In the interest of good karma, I’ll plug something Sarah’s organizing: the Minneapolis Indie Xpo will occur on August 21st at the Soap Factory. I’ll have a table there, and it looks like it’ll be pretty cool, so check it out! Here’s their website: http://mplsindiexpo.com/ (Warning: The homepage has an autoplay YouTube video, so mute your speaker volume if you’re at work!)

Next week I’ll be posting the cover for Tonoharu: Part Two. Stay tuned!

Self-Publishing Presentation

Next month I’ll be giving a 90 minute presentation about self-publishing graphic novels as a part of a conference presented by the Loft Literary Center and Hennepin County Library.

What: Graphic Novel & Comic Writing & Illustrating Conference
Where: Open Book, 1011 Washington Ave. S., Minneapolis, MN, U.S.A.
When: Saturday, June 19th, 2010. Conference opens with a keynote speech at 10am, with my presentation beginning at 11:15am
Admission: The event is free but registration is limited, so interested parties should register online or by phone: 952-847-8800

Further details, including a downloadable brochure, can be found here.

*UPDATE* The event is now full. To all those who have signed up, see you there!

Thoughts on SpringCon 2010/ Selling Comics at Conventions

Overall, my self-publication of my first graphic novel Tonoharu: Part One went pretty well. But there is one area where I dropped the ball, and it’s an important one: marketing/promotion.

I left for Japan to study East Asian calligraphy the same month my book came out, and between that and a broken ankle that I was nursing back to health, I did next to nothing to market my book once it was released. Books live or die based on how well the authors promote them, so this failure on my part is no small matter. So now that I’m back in the U.S., I’m trying to get back into the marketing that I’ve neglected for the past two years.

It was in this spirit that I attended SpringCon 2010 last weekend. It was my first time at SpringCon, and the first comic convention I’ve ever attended as a “guest cartoonist”. Here are a few thoughts on the experience:

You Have to be In It to Win It
For my first couple hours at SpringCon, I sat hunched behind my little table, and doodled while I waited for someone to come along. When someone came over and looked at my stuff, I adhered to the “don’t speak unless spoken to” rule, and waited hopefully for them to ask me a question or make a comment. No one did, and I didn’t make any sales.

Then indy comics darling Tim Sievert (author of That Salty Air) came along and set up his table. I noticed his sales seemed to be better than they were in my neck of the woods (I guess it’s hard to have sales that are less than none, but you get the idea).

I asked him about his sales technique, and he told me he had learned through trial and error that it’s best to be proactive. He stood rather than sat, and didn’t doodle or read during lulls. He said if you’re just sitting there drawing, potential customers are hesitant to come over and “bother” you (even though you want nothing more than for them to do so). So Tim figured it was best to stand, and to make it clear that you’re ready and waiting to talk to anyone who stops by.

He also said that when someone starts looking at your stuff, you should say something–anything–to them. When Tim first started doing conventions, he originally felt (as did I earlier in the day) that trying to start up a conversation would seem pushy, or might chase people away. But experience had taught him that taking the initiative and starting conversations with people helped his sales, and made the time go by quicker to boot.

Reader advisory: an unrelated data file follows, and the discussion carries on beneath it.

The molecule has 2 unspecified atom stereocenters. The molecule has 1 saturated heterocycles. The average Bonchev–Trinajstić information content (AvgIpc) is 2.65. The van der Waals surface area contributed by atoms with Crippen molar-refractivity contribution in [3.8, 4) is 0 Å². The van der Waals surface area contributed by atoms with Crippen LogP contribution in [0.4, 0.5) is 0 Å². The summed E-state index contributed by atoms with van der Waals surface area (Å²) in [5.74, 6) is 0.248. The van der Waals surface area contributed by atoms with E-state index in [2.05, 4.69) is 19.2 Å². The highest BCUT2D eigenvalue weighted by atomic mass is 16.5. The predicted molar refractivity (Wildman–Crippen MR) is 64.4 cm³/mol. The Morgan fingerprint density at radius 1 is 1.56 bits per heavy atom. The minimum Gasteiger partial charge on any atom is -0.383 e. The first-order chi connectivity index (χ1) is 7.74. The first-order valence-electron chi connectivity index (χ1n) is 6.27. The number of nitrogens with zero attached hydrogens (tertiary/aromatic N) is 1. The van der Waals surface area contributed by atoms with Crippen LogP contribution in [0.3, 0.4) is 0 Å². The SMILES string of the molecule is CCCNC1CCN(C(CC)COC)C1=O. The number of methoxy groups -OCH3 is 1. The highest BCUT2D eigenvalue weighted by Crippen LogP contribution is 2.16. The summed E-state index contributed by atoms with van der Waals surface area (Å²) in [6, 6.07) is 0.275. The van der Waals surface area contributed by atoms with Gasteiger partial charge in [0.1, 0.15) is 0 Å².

So I tried Tim’s techniques, and they did indeed improve my sales, if only marginally. But it could’ve been worse; there were a couple cartoonists across from me that sat hunched over and doodled the whole time, and I swear I didn’t see anyone stop by their tables the whole weekend…

Cheap is Good
The vibe of the convention was very much that of a garage sale. I don’t mean that in a disparaging way; garage sales are fun! But they’re not the best venue to sell fancy $20 hardcover books. Most of my sales came from my $4 comic book Young Men of a Certain Mind; over the whole weekend I only sold three copies of Tonoharu: Part One, and one of those was to a friend who would’ve bought it anyway.

Other cartoonists I talked to agreed that it’s important to have cheap options; people might plop down a couple bucks on a cartoonist they’ve never heard of before, but they’ll rarely risk much more than that. Cheaper comics can act as “gateway drugs”; if the people buy & like a cheap comic from you, they sometimes come back later and buy more expensive ones. I’m thinking I might create a $2 mini-comic to offer at the next convention I attend and see how it sells.

Humble Pie
Before going to SpringCon, I had somewhat unrealistic expectations. I wasn’t expecting people to be lining up to see me or anything, but I figured I’d get a few fans of Tonoharu: Part One stopping by and asking when Part Two will be out and stuff like that.

But really, there was almost none of that. A couple of my fellow guest cartoonists said they were looking forward to Part Two (thanks guys!) but no convention attendees gave any indication that they had ever heard of me before.

Granted, I think SpringCon probably brings in more of a superhero comics crowd, but either way, it was a good reality check. I put out one graphic novel two years ago, and haven’t done anything in the public realm since (other than this blog). It’s only natural that I would still be essentially unknown. So it was a good reminder about the importance of marketing and promotion. I plan on promoting my work more aggressively in the coming months.

Overall, the convention was exhausting, but fun. I met a lot of local cartoonists and reconnected with old friends, and made just enough off book sales to pay myself minimum wage for the fourteen hours I spent behind my table.

I’ll be making a couple more public appearances later this year, so check back for details!